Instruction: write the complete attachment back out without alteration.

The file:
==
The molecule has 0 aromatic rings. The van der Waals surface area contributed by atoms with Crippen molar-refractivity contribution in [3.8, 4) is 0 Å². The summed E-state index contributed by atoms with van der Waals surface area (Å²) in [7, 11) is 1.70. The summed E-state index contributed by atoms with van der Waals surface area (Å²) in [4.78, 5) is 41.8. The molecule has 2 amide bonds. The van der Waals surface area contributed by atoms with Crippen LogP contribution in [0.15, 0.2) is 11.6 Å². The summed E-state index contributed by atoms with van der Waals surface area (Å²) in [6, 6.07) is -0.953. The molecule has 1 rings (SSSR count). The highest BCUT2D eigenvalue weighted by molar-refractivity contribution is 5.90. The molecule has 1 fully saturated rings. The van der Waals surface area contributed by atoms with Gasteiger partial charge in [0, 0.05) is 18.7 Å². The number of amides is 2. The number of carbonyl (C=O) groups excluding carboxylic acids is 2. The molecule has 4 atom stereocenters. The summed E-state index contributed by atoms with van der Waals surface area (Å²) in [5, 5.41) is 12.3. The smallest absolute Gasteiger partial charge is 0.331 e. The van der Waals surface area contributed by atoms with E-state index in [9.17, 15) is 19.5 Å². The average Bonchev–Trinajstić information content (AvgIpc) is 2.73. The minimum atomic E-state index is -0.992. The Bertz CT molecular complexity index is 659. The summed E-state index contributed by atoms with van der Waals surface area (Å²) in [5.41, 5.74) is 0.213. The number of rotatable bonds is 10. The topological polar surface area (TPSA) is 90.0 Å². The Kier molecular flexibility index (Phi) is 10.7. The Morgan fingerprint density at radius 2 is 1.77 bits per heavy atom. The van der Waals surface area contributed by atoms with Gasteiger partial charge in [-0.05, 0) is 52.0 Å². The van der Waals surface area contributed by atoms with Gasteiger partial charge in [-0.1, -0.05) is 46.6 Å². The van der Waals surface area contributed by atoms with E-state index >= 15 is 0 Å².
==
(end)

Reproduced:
The molecule has 0 aromatic rings. The van der Waals surface area contributed by atoms with Crippen molar-refractivity contribution in [3.8, 4) is 0 Å². The summed E-state index contributed by atoms with van der Waals surface area (Å²) in [7, 11) is 1.70. The summed E-state index contributed by atoms with van der Waals surface area (Å²) in [4.78, 5) is 41.8. The molecule has 2 amide bonds. The van der Waals surface area contributed by atoms with Crippen LogP contribution in [0.15, 0.2) is 11.6 Å². The summed E-state index contributed by atoms with van der Waals surface area (Å²) in [6, 6.07) is -0.953. The molecule has 1 rings (SSSR count). The highest BCUT2D eigenvalue weighted by molar-refractivity contribution is 5.90. The molecule has 1 fully saturated rings. The van der Waals surface area contributed by atoms with Gasteiger partial charge in [0, 0.05) is 18.7 Å². The number of amides is 2. The number of carbonyl (C=O) groups excluding carboxylic acids is 2. The molecule has 4 atom stereocenters. The summed E-state index contributed by atoms with van der Waals surface area (Å²) in [5, 5.41) is 12.3. The smallest absolute Gasteiger partial charge is 0.331 e. The van der Waals surface area contributed by atoms with E-state index in [9.17, 15) is 19.5 Å². The average Bonchev–Trinajstić information content (AvgIpc) is 2.73. The minimum atomic E-state index is -0.992. The Bertz CT molecular complexity index is 659. The summed E-state index contributed by atoms with van der Waals surface area (Å²) in [5.41, 5.74) is 0.213. The number of rotatable bonds is 10. The topological polar surface area (TPSA) is 90.0 Å². The Kier molecular flexibility index (Phi) is 10.7. The Morgan fingerprint density at radius 2 is 1.77 bits per heavy atom. The van der Waals surface area contributed by atoms with Gasteiger partial charge in [-0.05, 0) is 52.0 Å². The van der Waals surface area contributed by atoms with Gasteiger partial charge in [-0.1, -0.05) is 46.6 Å². The van der Waals surface area contributed by atoms with E-state index >= 15 is 0 Å².